The controversy continued into Thomas's day. According to a famous anecdote, when Thomas was invited to a banquet with Louis IX, the Crusader king of France, he sat mostly silent through dinner, apparently lost in thought. Suddenly, long after the partygoers had gotten used to his silence, Thomas pounded on the table and shouted, "And that will settle the Manichees!" Supposedly, Louis had a secretary fetched so Thomas could get his idea down while it was still fresh.

The story may or may not be apocryphal, but it illustrates something true about Thomas: the debate was never far from his mind, and the more serious the disputed question the more that was the case. But again—this care for the debate was always infused with charity. Charity was not, to Thomas, mere affection or the bundle of feelings and lusts that passes for love today, but specifically the habit of "friendship of man for God" which unites man to God, who is charity. This divine friendship, as God works through us, reflects like sunlight off of us onto those around us:

The aspect under which our neighbor is to be loved, is God, since what we ought to love in our neighbor is that he may be in God. Hence it is clear that it is specifically the same act whereby we love God, and whereby we love our neighbor. Consequently the habit of charity extends not only to the love of God, but also to the love of our neighbor.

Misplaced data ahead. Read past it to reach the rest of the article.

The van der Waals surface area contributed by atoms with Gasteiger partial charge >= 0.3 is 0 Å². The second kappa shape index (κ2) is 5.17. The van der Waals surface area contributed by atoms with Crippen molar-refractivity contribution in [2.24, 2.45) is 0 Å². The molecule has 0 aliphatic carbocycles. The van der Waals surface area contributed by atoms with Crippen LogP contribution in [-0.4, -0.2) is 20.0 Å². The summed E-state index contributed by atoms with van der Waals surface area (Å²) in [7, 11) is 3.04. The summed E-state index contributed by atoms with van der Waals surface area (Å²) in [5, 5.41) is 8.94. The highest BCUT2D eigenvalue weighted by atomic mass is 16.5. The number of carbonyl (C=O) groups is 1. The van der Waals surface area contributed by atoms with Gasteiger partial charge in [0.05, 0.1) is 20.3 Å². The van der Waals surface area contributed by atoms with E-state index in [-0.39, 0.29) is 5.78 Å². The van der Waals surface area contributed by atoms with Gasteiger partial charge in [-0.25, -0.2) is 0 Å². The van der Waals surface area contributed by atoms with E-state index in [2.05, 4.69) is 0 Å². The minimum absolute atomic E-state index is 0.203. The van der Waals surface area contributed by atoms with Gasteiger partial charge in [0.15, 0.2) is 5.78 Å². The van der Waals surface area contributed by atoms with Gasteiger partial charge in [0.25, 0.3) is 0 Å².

Loving your neighbor is loving God. So debate, but debate charitably, because bringing your neighbor to the truth is the loving thing to do. After all, that's what God is doing to us.

Abelard offers an instructive counterexample. Famous for his arrogance, Abelard was seldom content to defeat someone in debate on points—he wanted an intellectual knockout. He tried to humiliate his opponents and pointedly criticized major theologians and philosophers, including his old teachers, saying of one that he was famous out "of long established custom" and not because of "the potency of his own talent or intellect." After impregnating a student, whose relatives caught and castrated him, Abelard fled to the Abbey of St. Denis outside Paris—until he insulted the abbot and fled again. For the rest of his life, he resurrected old controversies and picked new fights. Like Galileo, who also provoked most of the hostility he encountered himself by being rude and pigheaded, Abelard found himself accused of heresy and facing excommunication by the time he died. A number of Abelard's ideas, particularly his dabbling in rationalist deconstructions of the Trinity, would still have put him beyond the pale doctrinally speaking, but his reception may have been warmer—more forgiving, more charitable—had he practiced a little charity himself.

I reflected a few weeks ago on the difference between quarreling and arguing. I think charity is the difference; it's the oil that reduces friction and overheating. We might be tempted simply to disengage, to shut off the engine, but that's a mistake. The truth is real and worth pursuing, and it's worth persuading others to join you in the pursuit—what's the point of debate if not to persuade? Charity makes debate, rather than screaming, tribalism, and virtue signalling, possible. Assume the best of your opponents, assume their good faith, and always give them yours.

If we can learn anything from Thomas right now, we can start there.